Files in this item
|(no description provided)|
|Title:||A Capacity Expansion Planning Method for A Regional Water Supply System (Illinois)|
|Department / Program:||Civil Engineering|
|Degree Granting Institution:||University of Illinois at Urbana-Champaign|
|Abstract:||The goal of this study is to develop an optimization model for designing an economical regional water supply system which consists of water production and water transmission facilities. Water demands are assumed to be increasing over a planning horizon and to be satisfied from several potential supply sources. In this study, a method has been developed to determine a water supply system layout and to size water production and transmission facilities in the system. The method is a heuristic optimization technique which consists of two mathematical models--the Phase I model and the Phase II model--for joint use.
The Phase I model selects a system layout together with capacities in a transmission and source system subject to constraints on water availabilities at potential sources and on increasing water demands. The Phase I mathematical model is a linearly constrained nonlinear program, and a multilevel solution technique (MLST) is adapted. The out-of-kilter algorithm is employed to generate different initial feasible solutions for the MLST.
With a given solution from the Phase I model as input, the Phase II model determines facility components in the transmission system, i.e., pumping locations and capacities and pipeline diameters. The determination of those facilities requires constraints on hydraulic heads associated with the increasing transmission capacities and with maximum and minimum pipe pressures. The Phase II model is a linear program, and it usually requires a few revisions of a candidate diameter list to obtain an optimal solution.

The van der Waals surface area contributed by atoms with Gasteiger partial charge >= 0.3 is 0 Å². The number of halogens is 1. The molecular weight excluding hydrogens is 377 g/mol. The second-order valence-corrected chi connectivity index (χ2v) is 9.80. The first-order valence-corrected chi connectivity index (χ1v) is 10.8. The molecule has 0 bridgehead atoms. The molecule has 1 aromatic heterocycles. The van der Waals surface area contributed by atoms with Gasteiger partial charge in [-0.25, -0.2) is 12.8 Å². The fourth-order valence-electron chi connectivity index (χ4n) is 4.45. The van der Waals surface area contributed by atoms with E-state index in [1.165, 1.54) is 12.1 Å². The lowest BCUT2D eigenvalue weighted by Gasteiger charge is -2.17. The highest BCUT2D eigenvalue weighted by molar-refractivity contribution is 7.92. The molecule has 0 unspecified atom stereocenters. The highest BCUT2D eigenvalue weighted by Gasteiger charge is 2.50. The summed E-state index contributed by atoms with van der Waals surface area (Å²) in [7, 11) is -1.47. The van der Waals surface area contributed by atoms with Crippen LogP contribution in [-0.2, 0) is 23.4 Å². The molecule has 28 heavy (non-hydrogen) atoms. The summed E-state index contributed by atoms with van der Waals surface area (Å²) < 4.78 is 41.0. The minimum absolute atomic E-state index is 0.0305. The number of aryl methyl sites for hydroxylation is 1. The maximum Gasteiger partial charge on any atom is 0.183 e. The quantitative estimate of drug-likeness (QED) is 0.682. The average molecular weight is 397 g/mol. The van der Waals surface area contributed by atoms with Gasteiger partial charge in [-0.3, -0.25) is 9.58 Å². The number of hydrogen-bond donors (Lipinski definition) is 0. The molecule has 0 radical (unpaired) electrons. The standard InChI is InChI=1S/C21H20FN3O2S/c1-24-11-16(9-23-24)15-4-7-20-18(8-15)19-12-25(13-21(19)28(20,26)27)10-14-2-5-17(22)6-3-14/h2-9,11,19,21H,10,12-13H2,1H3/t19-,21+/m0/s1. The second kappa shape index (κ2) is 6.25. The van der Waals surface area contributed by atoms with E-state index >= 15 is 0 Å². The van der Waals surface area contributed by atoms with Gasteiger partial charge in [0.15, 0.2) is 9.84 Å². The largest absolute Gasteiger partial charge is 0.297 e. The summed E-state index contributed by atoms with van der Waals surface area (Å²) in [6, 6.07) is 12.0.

The methodology is applied to two regions in Northeastern Illinois: the Will County region with two sources of water and four demand centers as a small-scale example; and the northwestern Cook and Du Page County region with two sources of water and thirty-five demand centers as a large-scale example. Optimal system layouts and sizes of water production and water transmission facilities have been determined using the Phase I model and the Phase II model.
Thesis (Ph.D.)--University of Illinois at Urbana-Champaign, 1982.
|Date Available in IDEALS:||2014-12-15|
This item appears in the following Collection(s)
Dissertations and Theses - Civil and Environmental Engineering
Graduate Dissertations and Theses at Illinois
Graduate Theses and Dissertations at Illinois